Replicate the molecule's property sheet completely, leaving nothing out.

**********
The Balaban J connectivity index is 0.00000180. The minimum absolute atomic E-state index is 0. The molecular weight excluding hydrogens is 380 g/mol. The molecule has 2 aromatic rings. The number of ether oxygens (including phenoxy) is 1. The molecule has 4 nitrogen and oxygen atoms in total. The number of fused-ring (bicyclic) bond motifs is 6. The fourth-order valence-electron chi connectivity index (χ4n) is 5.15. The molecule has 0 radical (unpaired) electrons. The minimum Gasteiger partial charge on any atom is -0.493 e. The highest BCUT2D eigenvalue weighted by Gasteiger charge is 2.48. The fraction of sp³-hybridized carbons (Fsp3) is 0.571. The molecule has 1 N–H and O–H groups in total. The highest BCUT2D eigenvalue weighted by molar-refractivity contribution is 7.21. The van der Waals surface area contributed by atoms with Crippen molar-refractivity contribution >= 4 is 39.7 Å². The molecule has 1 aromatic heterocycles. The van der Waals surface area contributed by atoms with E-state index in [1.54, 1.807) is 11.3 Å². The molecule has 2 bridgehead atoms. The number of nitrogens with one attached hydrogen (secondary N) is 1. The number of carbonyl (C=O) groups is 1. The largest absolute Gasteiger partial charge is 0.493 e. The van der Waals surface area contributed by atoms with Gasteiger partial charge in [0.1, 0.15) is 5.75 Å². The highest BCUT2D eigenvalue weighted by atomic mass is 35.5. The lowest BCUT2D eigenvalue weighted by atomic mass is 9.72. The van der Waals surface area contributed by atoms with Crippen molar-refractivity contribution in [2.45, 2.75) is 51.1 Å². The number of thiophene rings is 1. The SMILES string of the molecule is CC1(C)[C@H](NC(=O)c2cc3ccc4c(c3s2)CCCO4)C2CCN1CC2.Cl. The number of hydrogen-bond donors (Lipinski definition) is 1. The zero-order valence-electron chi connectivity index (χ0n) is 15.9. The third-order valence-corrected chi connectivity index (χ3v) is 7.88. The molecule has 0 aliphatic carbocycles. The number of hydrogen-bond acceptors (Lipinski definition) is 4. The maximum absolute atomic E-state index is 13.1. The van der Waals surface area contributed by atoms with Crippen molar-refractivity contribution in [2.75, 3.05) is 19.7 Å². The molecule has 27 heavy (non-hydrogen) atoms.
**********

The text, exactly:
The Balaban J connectivity index is 0.00000180. The minimum absolute atomic E-state index is 0. The molecular weight excluding hydrogens is 380 g/mol. The molecule has 2 aromatic rings. The number of ether oxygens (including phenoxy) is 1. The molecule has 4 nitrogen and oxygen atoms in total. The number of fused-ring (bicyclic) bond motifs is 6. The fourth-order valence-electron chi connectivity index (χ4n) is 5.15. The molecule has 0 radical (unpaired) electrons. The minimum Gasteiger partial charge on any atom is -0.493 e. The highest BCUT2D eigenvalue weighted by Gasteiger charge is 2.48. The fraction of sp³-hybridized carbons (Fsp3) is 0.571. The molecule has 1 N–H and O–H groups in total. The highest BCUT2D eigenvalue weighted by molar-refractivity contribution is 7.21. The van der Waals surface area contributed by atoms with Crippen molar-refractivity contribution >= 4 is 39.7 Å². The molecule has 1 aromatic heterocycles. The van der Waals surface area contributed by atoms with E-state index in [1.54, 1.807) is 11.3 Å². The molecule has 2 bridgehead atoms. The number of nitrogens with one attached hydrogen (secondary N) is 1. The number of carbonyl (C=O) groups is 1. The largest absolute Gasteiger partial charge is 0.493 e. The van der Waals surface area contributed by atoms with Gasteiger partial charge in [0.1, 0.15) is 5.75 Å². The highest BCUT2D eigenvalue weighted by atomic mass is 35.5. The lowest BCUT2D eigenvalue weighted by atomic mass is 9.72. The van der Waals surface area contributed by atoms with Crippen molar-refractivity contribution in [2.45, 2.75) is 51.1 Å². The number of thiophene rings is 1. The SMILES string of the molecule is CC1(C)[C@H](NC(=O)c2cc3ccc4c(c3s2)CCCO4)C2CCN1CC2.Cl. The number of hydrogen-bond donors (Lipinski definition) is 1. The zero-order valence-electron chi connectivity index (χ0n) is 15.9. The third-order valence-corrected chi connectivity index (χ3v) is 7.88. The molecule has 0 aliphatic carbocycles. The number of hydrogen-bond acceptors (Lipinski definition) is 4. The maximum absolute atomic E-state index is 13.1. The van der Waals surface area contributed by atoms with Crippen molar-refractivity contribution in [2.75, 3.05) is 19.7 Å². The molecule has 27 heavy (non-hydrogen) atoms.